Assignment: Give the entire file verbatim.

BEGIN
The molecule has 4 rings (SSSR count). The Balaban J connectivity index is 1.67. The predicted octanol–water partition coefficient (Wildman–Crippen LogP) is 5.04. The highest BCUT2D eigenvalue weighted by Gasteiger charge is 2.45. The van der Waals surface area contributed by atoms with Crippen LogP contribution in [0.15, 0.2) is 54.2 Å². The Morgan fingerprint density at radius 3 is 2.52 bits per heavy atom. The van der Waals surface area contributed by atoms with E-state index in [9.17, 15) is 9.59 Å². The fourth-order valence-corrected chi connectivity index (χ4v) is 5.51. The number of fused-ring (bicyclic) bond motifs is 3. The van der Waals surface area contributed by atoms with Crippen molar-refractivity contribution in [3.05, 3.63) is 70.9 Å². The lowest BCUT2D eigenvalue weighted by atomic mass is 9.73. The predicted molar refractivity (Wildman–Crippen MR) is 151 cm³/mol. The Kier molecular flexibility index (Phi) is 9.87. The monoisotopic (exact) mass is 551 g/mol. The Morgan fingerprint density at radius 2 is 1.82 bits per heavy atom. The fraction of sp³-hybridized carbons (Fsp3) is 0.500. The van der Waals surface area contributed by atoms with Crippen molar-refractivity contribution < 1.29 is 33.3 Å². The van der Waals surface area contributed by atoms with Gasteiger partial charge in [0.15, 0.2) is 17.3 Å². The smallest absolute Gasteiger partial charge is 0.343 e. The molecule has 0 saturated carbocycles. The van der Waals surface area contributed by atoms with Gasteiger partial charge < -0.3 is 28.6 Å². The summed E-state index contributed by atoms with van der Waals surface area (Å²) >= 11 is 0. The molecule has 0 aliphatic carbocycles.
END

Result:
The molecule has 4 rings (SSSR count). The Balaban J connectivity index is 1.67. The predicted octanol–water partition coefficient (Wildman–Crippen LogP) is 5.04. The highest BCUT2D eigenvalue weighted by Gasteiger charge is 2.45. The van der Waals surface area contributed by atoms with Crippen LogP contribution in [0.15, 0.2) is 54.2 Å². The Morgan fingerprint density at radius 3 is 2.52 bits per heavy atom. The van der Waals surface area contributed by atoms with E-state index in [9.17, 15) is 9.59 Å². The fourth-order valence-corrected chi connectivity index (χ4v) is 5.51. The number of fused-ring (bicyclic) bond motifs is 3. The van der Waals surface area contributed by atoms with Crippen molar-refractivity contribution in [3.05, 3.63) is 70.9 Å². The lowest BCUT2D eigenvalue weighted by atomic mass is 9.73. The predicted molar refractivity (Wildman–Crippen MR) is 151 cm³/mol. The Kier molecular flexibility index (Phi) is 9.87. The monoisotopic (exact) mass is 551 g/mol. The Morgan fingerprint density at radius 2 is 1.82 bits per heavy atom. The fraction of sp³-hybridized carbons (Fsp3) is 0.500. The van der Waals surface area contributed by atoms with Crippen molar-refractivity contribution < 1.29 is 33.3 Å². The van der Waals surface area contributed by atoms with Gasteiger partial charge in [0.15, 0.2) is 17.3 Å². The smallest absolute Gasteiger partial charge is 0.343 e. The molecule has 0 saturated carbocycles. The van der Waals surface area contributed by atoms with Gasteiger partial charge < -0.3 is 28.6 Å². The summed E-state index contributed by atoms with van der Waals surface area (Å²) >= 11 is 0. The molecule has 0 aliphatic carbocycles.